Mea Culpa, constant reader, I have a nasty habit of fucking with my friends at conventions by hiding their models during public day, and Dan is no exception.  Most builders, understandably, don’t like interacting with the public and they tend to wander off during public hours for meals, conferences, local attractions and the like.  This makes for the perfect time to hide a model and it seems to plant the notion in the builder’s head that the responsible party must be a member of the unwashed masses and not another AFOL…and certainly not Goldman.   In fact, Dan provided the best reaction I’ve ever seen in nearly a decade of pulling the same boilerplate prank, and it really cemented a tradition. So Dan is out to lunch on one of the public day’s for BrickCon 05′ and I swipe a starfighter he was quite proud of and put it in an empty box under the table where my stuff was displayed.  When Dan comes back from lunch he immediately spots the theft and starts looking around in surprise.  That surprise slowly turns to irritation, then sadness and finally anger as he starts pulling over everyone in arms-reach to tell them about the theft.  It was like watching somebody go through the grief process at an accelerated rate.  Then I watch as he goes to convention management to report the theft, and at this point I’m feeling a little bad because I really didn’t set out to waste the time of the convention organizers whose event I was so greatly enjoying, but the guilt didn’t last long.

I let Dan stew for a while, then I borrowed a local builder’s phone and called Rubin, while crouching under my display table.  In my best disguised voice I told him; “If you ever want to see your spaceship again, you better meet me in stall number 3 at 2 o’clock.  Be ready to pay.”  So Rubin rounds up a posse of his buddies (including me) to go and confront the thief in the bathroom.  Rubin’s AFOL sidekick Fradel even kicked in the door for dramatic effect, to find the stall empty.  Originally I planned to leave the ship inside the stall, but too many standard issue Seattle homeless dudes with obvious mental health issues used the main bathroom for a variety of reasons, including eating bread and painting the stall with fecal matter, so I couldn’t bring myself to risk it actually being stolen…or violated.  Instead I produced the ship from my pocket and waited for him to notice.  Fortunately for me, Dan reacted well to the joke and everyone had a good laugh.  While not every case has been as hilarious, it never fails to entertain and I finally got Rutherford this year in Utah.  With his typical focus on his own ego, Rutherford was actually proud that someone took his model, that it indicated a certain level of quality.

You may be asking why I’m divulging my secret and won’t it be more difficult to pull it off nest time?  I wanted to tell the Rubin story and doubt I’ll ever get caught with or without this admission.  In a way, it’s a tribute to our hobby that people just don’t expect their models to be stolen at a convention.  It happens occasionally with small builds and minifigs but they are very much the exception.  And when it does happen, they blame the public, never their fellow builders.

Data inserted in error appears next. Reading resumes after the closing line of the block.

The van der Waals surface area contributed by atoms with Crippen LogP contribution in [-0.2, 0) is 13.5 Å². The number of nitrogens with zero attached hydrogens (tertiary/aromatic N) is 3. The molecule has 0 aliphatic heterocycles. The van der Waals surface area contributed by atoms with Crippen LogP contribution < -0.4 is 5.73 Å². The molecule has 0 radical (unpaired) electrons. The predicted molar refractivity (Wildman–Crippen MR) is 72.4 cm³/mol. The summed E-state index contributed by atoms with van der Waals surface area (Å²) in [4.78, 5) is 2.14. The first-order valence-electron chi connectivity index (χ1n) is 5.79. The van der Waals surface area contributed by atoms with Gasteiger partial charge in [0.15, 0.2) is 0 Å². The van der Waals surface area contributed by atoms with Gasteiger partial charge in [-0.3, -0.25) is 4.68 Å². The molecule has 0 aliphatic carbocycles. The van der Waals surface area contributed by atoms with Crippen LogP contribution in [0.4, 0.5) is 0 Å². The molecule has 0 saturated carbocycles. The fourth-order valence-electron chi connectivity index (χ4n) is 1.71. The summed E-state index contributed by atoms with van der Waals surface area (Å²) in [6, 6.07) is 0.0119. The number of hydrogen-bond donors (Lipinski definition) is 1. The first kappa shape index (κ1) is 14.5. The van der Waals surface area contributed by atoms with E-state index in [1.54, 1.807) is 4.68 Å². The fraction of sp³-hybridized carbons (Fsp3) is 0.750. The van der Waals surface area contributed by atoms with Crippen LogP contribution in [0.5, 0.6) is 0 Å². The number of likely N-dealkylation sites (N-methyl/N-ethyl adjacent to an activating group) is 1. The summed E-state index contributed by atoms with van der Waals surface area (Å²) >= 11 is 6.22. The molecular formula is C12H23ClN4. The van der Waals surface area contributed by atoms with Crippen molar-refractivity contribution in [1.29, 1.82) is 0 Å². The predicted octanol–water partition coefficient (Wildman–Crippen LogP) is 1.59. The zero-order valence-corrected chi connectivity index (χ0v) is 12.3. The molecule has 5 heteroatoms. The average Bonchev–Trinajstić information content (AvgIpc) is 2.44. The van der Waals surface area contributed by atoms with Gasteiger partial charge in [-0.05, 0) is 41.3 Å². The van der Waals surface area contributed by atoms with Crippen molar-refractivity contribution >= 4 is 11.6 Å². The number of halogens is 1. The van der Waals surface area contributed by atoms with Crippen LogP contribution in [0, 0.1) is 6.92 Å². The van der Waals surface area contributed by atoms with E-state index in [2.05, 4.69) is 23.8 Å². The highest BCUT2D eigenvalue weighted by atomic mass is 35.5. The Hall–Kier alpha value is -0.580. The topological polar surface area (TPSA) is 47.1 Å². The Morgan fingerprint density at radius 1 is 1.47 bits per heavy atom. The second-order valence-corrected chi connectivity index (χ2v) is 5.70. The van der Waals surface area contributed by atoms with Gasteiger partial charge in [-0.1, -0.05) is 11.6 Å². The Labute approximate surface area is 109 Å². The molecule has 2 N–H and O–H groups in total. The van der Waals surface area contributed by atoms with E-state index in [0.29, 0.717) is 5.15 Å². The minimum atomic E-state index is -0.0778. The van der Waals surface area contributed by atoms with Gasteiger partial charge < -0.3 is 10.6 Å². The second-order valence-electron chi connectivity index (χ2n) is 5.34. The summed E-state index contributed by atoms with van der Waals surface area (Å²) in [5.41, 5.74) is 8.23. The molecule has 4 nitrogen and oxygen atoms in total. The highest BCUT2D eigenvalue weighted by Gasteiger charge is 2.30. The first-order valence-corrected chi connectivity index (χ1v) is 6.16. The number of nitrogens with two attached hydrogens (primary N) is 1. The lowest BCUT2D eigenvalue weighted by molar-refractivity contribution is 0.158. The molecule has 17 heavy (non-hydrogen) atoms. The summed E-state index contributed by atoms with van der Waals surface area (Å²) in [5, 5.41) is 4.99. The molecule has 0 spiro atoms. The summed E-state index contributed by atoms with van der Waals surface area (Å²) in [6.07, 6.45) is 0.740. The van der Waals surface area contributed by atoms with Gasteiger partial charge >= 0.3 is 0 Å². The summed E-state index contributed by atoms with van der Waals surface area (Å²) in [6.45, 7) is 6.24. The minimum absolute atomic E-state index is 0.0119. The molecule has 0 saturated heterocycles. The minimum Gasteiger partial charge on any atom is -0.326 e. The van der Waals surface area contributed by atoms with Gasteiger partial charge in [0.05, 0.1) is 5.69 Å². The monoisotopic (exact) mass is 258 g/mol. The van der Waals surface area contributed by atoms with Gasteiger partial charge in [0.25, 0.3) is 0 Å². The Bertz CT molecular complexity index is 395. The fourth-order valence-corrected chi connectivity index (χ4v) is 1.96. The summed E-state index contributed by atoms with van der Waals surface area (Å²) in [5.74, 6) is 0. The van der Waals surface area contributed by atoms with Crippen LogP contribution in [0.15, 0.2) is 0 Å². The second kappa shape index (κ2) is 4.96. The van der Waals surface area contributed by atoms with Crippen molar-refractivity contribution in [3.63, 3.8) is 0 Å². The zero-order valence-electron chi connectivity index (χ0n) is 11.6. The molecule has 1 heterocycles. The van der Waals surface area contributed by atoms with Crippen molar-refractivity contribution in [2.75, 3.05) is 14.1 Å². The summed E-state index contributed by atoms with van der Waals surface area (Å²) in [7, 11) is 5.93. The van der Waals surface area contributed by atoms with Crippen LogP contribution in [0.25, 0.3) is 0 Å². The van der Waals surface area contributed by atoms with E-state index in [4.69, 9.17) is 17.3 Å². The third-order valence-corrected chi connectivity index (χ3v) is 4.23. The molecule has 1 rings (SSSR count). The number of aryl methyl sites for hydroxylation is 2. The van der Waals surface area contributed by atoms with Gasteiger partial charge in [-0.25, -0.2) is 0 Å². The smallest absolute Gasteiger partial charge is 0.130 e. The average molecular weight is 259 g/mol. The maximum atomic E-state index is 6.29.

Now…just between us girls, I would never do this kind of thing to a random convention attendee or someone I just met, but anyone else is fair game…especially dudes who dress like this…it’s your legal counsel, Dan Rubin!

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For this particular feature on the Manifesto I like to conclude the proceedings with a photo of the builder in question. I do this to help you put a face to the name and sometimes with the express intent to take the piss out of the builder. This is one of those times. Please recall that a precedent has been set in this ongoing series that we will be reviewing the fashion choices of each builder.

Dan has a large collection of cool nerd T-shirts I could have picked but I deliberately went for this one.  The reasons should be obvious, it’s a polo shirt…a polo shirt.  The standard uniform of shitty service jobs and golf courses.  I’d rather wear a bowling shirt or a sports jersey than a polo shirt, and that’s saying a lot.  Polo shirts should be collected and destroyed in a polyester fueled bonfire.  I know pink is a perfectly acceptable color for men’s clothing, and it went through a brief fashion trend when it was considered “gangsta”, but this particular porcine hue isn’t doing Dan any favors, it makes his skin look pink.  Dan’s skin isn’t crayon pink, but it looks like it here.  Also, I like a stylish watch, but I can’ really evaluate it fairly from this angle, so no points for that.  Dan looks like he’s dressed for a company lunch at El Torito, on a special “team building” day when the “home office” stooges come in and make everyone nervous.

Dan, burn that shirt, it’s stealing your soul…even when you’re not wearing it.  Do it now!  Even if you decide to keep it, I’m afraid your fate is sealed…now…